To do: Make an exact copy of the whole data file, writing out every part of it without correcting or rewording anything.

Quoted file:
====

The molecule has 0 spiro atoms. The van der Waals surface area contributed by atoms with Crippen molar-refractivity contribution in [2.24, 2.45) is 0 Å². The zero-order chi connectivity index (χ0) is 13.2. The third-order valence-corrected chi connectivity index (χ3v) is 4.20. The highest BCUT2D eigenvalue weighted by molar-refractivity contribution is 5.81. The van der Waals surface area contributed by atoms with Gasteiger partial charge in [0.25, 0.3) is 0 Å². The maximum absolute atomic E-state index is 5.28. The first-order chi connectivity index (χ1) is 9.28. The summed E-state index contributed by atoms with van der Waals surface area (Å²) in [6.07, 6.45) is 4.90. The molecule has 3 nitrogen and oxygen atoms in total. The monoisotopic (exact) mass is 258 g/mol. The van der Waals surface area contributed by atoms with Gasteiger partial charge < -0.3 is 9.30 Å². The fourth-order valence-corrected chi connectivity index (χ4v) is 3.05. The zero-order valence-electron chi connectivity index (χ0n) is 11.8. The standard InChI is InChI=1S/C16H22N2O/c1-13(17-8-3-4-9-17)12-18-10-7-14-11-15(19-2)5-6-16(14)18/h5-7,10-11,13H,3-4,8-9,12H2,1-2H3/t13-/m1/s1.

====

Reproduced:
The molecule has 0 spiro atoms. The van der Waals surface area contributed by atoms with Crippen molar-refractivity contribution in [2.24, 2.45) is 0 Å². The zero-order chi connectivity index (χ0) is 13.2. The third-order valence-corrected chi connectivity index (χ3v) is 4.20. The highest BCUT2D eigenvalue weighted by molar-refractivity contribution is 5.81. The van der Waals surface area contributed by atoms with Gasteiger partial charge in [0.25, 0.3) is 0 Å². The maximum absolute atomic E-state index is 5.28. The first-order chi connectivity index (χ1) is 9.28. The summed E-state index contributed by atoms with van der Waals surface area (Å²) in [6.07, 6.45) is 4.90. The molecule has 3 nitrogen and oxygen atoms in total. The monoisotopic (exact) mass is 258 g/mol. The van der Waals surface area contributed by atoms with Gasteiger partial charge < -0.3 is 9.30 Å². The fourth-order valence-corrected chi connectivity index (χ4v) is 3.05. The zero-order valence-electron chi connectivity index (χ0n) is 11.8. The standard InChI is InChI=1S/C16H22N2O/c1-13(17-8-3-4-9-17)12-18-10-7-14-11-15(19-2)5-6-16(14)18/h5-7,10-11,13H,3-4,8-9,12H2,1-2H3/t13-/m1/s1.